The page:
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Old 10-30-2010, 10:57 PM   #1
ashyg
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Jan 2009
Detroit, MI
Posts: 45


I just did my first all-grain batch on my new setup and wound up only putting 4.5 gallons in my primary.

Recipe:

Some Kind of Bitter

8 lbs 2 row
.5 lb Caramel 60

60 min boil
1 oz Fuggles FWH
.5 oz Fuggles 60m
.5 oz Cascade 60m
.5 oz Fuggles 30m

Safale 04

My mash was 3.5 gallons, my sparge was 3.75, which should mean my total volume was 7.25 gallons. Figure 0.13 gallons/lb lost to grain absorption means 1.105 gallons lost, meaning 6.15-ish gallons pre-boil. Loss to mash tun dead space is almost negligible, I measured it at 125 mL. Boil was 60 minutes, 15% boiloff per hour, about 1 gallon would boil off, so I should have 5 gallons left in my kettle.

But I didn't. I dumped pretty much everything from the kettle into my primary(including a lot of trub because I wanted all the sweet sweet wort I could get) and it only came up to the 4.5 gallon mark on my carboy. What gives!

Another point of confusion:

My pre-boil gravity was 1.022 at 115 degrees fahrenheit. I plugged that into a calculator and it says it would be 1.032 at 60 degrees. Post-boil, post-chill gravity was... 1.032 at 70 degrees. What? How can I have the same gravity pre and post boil if almost a gallon of liquid was boiled off? Is it because I really, really shouldn't try taking gravity measurements at 115 degrees and using a formula to adjust?

My efficiency was also way off -- 61% according to Beer Alchemy. Yeek. I think that's because I had difficulty controlling the mash temperature in my mash tun. I preheated it with about a gallon of almost boiling water for maybe 10 minutes, tossed in my grains, and then threw in strike water at 166 degrees. Temperature dropped to 152(YES!) and stayed there for about 10 minutes, then slid down to 148. Uhoh. I started collecting wort from my mash tun, pouring it into the kettle I was heating my sparge water in, and recirculating to bring it back up to 152. Got it at 152 and it held for another 10 minutes, then dropped back down. This is with a Coleman Xtreme cooler, which I thought was supposed to be pretty good for holding temperature, but I had a lot of difficulty!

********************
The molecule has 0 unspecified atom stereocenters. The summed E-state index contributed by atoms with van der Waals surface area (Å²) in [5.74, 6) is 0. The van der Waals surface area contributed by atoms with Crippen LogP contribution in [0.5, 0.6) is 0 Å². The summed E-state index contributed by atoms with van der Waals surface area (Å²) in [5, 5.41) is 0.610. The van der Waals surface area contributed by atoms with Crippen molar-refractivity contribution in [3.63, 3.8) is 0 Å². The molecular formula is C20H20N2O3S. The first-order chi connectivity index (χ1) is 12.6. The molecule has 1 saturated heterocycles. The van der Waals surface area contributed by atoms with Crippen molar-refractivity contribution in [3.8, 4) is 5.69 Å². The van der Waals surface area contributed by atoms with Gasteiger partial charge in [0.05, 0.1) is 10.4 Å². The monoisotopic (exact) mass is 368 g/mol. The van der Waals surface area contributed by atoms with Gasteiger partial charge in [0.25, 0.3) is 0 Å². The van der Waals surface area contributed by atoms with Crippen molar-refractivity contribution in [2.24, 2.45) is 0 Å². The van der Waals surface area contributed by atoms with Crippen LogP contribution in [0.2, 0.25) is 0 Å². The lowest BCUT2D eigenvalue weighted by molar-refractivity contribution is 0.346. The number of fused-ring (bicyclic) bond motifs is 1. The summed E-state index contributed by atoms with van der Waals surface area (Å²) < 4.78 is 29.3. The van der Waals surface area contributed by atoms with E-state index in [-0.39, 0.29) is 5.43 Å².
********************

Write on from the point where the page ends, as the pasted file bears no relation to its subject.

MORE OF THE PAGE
Either way... the gravity is 1.032, the attenuation of the yeast is about 73%, I can expect a FG around 1.009 and about 4 gallons after racking off the cake of a 3.2% ish session beer. RDWHAHB I suppose... but I want to hit my targets next time
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Old 10-30-2010, 11:04 PM   #2
ashyg
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Jan 2009
Detroit, MI
Posts: 45

Oh... so the reason I asked how you measure your volumes... I don't trust that my measurements were accurate. I used a 2 qt pitcher. I don't believe in it any more. What do you folks use for accuracy?
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Old 10-30-2010, 11:36 PM   #3
jfr1111
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Sep 2010
Quebec, Quebec
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I basically measured the diameter of my brew kettle, calculated the volume for 1,2,3,4,5 gallons in regards to height, marked a stick with said heights and immerse the stick in the wort or water. I then check the level, just like I do with the oil in my car and I can always do some "on the fly calculations" to correct my volumes. Easy, cheap and foolproof. Way more convenient than using some kind of receptable and scooping for 15 minutes.

I'm meaning to do the same thing for my bucket fermenters, but I just account for .5 gallon of trub loss when racking/bottling instead. It's pretty mucha given you cannot use this method for anythign that is tapered or uneven in shape (unless you account for that initially in your stick marking, but I'm no fancy pants mathematicians here).

 
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Old 10-30-2010, 11:43 PM   #4